An object of is a **Petri net**: that is, a set of **places**, a set of **transitions**, and **source** and **target** functions

where is the underlying set of the free commutative monoid on

More concretely, is the set of formal finite linear combinations of elements of with natural number coefficients. The set naturally includes in , and for any function

there is a unique monoid homomorphism

extending

A **Petri net morphism** from a Petri net

to a Petri net

is a pair of functions

making the two obvious diagrams commute:

There is a category with Petri nets as objects and Petri net morphisms as morphisms.

On the other hand, a **commutative monoidal category** is a commutative monoid object in Explicitly, it’s a strict monoidal category such that for all objects and we have

and for all morphisms and

Note that a commutative monoidal category is the same as a strict symmetric monoidal category where the symmetry isomorphisms

are all identity morphisms. Every strict monoidal functor between commutative monoidal categories is automatically a strict symmetric monoidal functor. So, we let be the category whose objects are commutative monoidal categories and whose morphisms are strict monoidal functors.

There’s a functor

sending any commutative monoidal category to its underlying Petri net. This Petri net has the set of objects as its set of places and the set of morphisms as its set of transitions, and

as its source and target maps.

**Proposition.** The functor has a left adjoint

This is Proposition 10 in our paper, and we give an explicit construction of this left adjoint.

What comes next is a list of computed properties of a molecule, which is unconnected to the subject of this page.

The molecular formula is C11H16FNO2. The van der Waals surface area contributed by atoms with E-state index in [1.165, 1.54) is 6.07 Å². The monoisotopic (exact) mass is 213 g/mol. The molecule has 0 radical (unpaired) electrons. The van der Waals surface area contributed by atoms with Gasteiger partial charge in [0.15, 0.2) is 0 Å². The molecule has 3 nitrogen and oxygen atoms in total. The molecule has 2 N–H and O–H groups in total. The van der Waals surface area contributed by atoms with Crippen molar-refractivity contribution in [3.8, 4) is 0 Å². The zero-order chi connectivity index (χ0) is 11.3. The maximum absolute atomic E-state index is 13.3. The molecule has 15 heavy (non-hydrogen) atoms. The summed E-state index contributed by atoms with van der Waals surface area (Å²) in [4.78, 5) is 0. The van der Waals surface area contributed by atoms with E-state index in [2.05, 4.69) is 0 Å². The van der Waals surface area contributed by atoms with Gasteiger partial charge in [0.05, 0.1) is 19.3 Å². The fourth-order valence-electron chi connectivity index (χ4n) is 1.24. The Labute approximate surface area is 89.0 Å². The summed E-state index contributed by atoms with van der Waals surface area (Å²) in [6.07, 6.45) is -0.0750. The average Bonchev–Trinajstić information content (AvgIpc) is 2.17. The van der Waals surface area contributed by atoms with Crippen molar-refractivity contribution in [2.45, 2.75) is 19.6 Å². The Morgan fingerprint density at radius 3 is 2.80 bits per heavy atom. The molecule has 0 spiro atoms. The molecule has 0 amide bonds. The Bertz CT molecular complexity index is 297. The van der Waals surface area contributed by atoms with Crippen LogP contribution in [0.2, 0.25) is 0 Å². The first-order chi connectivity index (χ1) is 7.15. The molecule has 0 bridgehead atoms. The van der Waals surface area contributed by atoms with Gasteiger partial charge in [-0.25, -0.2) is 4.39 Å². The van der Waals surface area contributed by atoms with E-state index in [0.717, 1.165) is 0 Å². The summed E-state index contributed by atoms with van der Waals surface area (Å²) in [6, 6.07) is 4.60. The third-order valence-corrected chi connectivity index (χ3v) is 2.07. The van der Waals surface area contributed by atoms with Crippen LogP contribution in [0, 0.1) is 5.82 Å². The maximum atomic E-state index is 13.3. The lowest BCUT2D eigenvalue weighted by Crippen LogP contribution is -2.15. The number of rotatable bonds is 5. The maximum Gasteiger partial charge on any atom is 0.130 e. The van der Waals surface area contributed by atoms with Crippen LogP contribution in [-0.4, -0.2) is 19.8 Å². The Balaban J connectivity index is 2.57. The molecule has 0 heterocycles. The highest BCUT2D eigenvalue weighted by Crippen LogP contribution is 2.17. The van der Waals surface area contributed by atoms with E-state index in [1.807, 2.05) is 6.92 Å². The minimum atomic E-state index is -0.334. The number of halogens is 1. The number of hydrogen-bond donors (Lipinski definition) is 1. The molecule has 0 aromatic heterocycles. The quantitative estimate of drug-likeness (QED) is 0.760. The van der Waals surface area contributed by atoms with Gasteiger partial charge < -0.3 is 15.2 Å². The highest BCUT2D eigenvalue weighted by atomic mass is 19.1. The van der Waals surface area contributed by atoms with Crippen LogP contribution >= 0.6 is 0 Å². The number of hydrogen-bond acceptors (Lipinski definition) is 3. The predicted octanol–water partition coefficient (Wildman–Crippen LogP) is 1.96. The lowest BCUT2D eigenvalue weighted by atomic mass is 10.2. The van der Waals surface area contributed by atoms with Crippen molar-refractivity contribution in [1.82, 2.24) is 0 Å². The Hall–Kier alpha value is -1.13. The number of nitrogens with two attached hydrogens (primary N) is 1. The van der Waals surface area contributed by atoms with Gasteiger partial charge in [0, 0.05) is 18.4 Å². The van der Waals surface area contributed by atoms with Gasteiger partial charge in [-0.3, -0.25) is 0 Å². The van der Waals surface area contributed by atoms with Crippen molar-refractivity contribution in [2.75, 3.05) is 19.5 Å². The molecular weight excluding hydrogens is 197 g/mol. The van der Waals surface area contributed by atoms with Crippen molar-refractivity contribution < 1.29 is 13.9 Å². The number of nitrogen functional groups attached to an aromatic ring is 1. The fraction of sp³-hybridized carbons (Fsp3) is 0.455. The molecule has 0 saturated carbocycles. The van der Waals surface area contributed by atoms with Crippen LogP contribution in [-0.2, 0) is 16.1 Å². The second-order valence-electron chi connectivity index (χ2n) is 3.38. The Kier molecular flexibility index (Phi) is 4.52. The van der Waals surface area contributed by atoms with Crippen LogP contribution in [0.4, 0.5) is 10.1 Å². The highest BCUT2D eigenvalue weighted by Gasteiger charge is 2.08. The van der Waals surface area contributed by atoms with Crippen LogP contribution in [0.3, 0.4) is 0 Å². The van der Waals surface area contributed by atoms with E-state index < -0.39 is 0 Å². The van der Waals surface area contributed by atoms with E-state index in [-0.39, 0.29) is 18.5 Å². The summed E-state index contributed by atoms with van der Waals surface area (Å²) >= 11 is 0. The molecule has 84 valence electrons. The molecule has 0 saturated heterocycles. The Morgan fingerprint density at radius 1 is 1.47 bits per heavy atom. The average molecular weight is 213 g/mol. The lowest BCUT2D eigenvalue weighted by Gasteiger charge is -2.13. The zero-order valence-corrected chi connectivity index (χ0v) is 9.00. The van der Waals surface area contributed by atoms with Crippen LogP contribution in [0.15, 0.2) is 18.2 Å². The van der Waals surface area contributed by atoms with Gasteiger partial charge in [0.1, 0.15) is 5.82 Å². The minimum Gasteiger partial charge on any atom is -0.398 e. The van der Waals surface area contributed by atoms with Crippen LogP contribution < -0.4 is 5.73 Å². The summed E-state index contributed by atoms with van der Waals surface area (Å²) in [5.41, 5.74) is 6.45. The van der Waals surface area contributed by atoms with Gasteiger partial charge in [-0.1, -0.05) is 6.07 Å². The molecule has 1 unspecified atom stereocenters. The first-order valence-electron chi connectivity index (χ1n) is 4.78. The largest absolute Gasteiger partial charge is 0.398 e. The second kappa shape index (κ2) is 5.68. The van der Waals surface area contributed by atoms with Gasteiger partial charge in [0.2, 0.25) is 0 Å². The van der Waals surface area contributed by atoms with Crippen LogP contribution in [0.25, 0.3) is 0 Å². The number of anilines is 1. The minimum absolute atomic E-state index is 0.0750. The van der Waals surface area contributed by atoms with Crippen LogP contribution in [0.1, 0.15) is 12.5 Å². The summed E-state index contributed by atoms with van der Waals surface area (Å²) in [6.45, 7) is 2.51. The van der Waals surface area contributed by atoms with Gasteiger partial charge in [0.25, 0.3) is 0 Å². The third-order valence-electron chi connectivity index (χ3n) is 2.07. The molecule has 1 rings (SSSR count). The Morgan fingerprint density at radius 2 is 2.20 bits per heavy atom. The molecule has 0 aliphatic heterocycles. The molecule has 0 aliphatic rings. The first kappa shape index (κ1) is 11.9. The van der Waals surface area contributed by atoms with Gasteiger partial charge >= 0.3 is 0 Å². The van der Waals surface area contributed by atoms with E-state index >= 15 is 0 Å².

So that’s our conception of the free commutative monoidal category on a Petri net. It’s pretty simple. How could anyone have done anything else?

Montanari and Meseguer do *almost* the same thing, but our category of Petri nets is a subcategory of theirs: our morphisms of Petri nets send places to places, while they allow more general maps that send a place to a *formal linear combination* of places. On the other hand, they consider a full subcategory of our containing only commutative monoidal categories whose objects form a *free* commutative monoid.

Other papers do a variety of more complicated things. I don’t have the energy to explain them all, but you can see some here:

• Pierpaolo Degano, José Meseguer and Ugo Montanari, Axiomatizing net computations and processes, in *Logic in Computer Science 1989*, IEEE, New Jersey, 1989, pp. 175–185.

• Vladimiro Sassone, Strong concatenable processes: an approach to the category of Petri net computations, *BRICS Report Series*, Dept. of Computer Science, U. Aarhus, 1994.

• Vladimiro Sassone, On the category of Petri net computations, in *Colloquium on Trees in Algebra and Programming*, Springer, Berlin, 1995.

• Vladimiro Sassone, An axiomatization of the algebra of Petri net concatenable processes, in *Theoretical Computer Science* **170** (1996), 277–296.

• Vladimiro Sassone and Pavel Sobociński, A congruence for Petri nets, *Electronic Notes in Theoretical Computer Science* **127** (2005), 107–120.

Getting the free commutative monoidal category on a Petri net right is key to developing the reachability semantics for open Petri nets in a nice way. But to see that, you’ll have to read our paper!

• Part 1: the double category of open Petri nets.

• Part 2: the reachability semantics for open Petri nets.

• Part 3: the free symmetric monoidal category on a Petri net.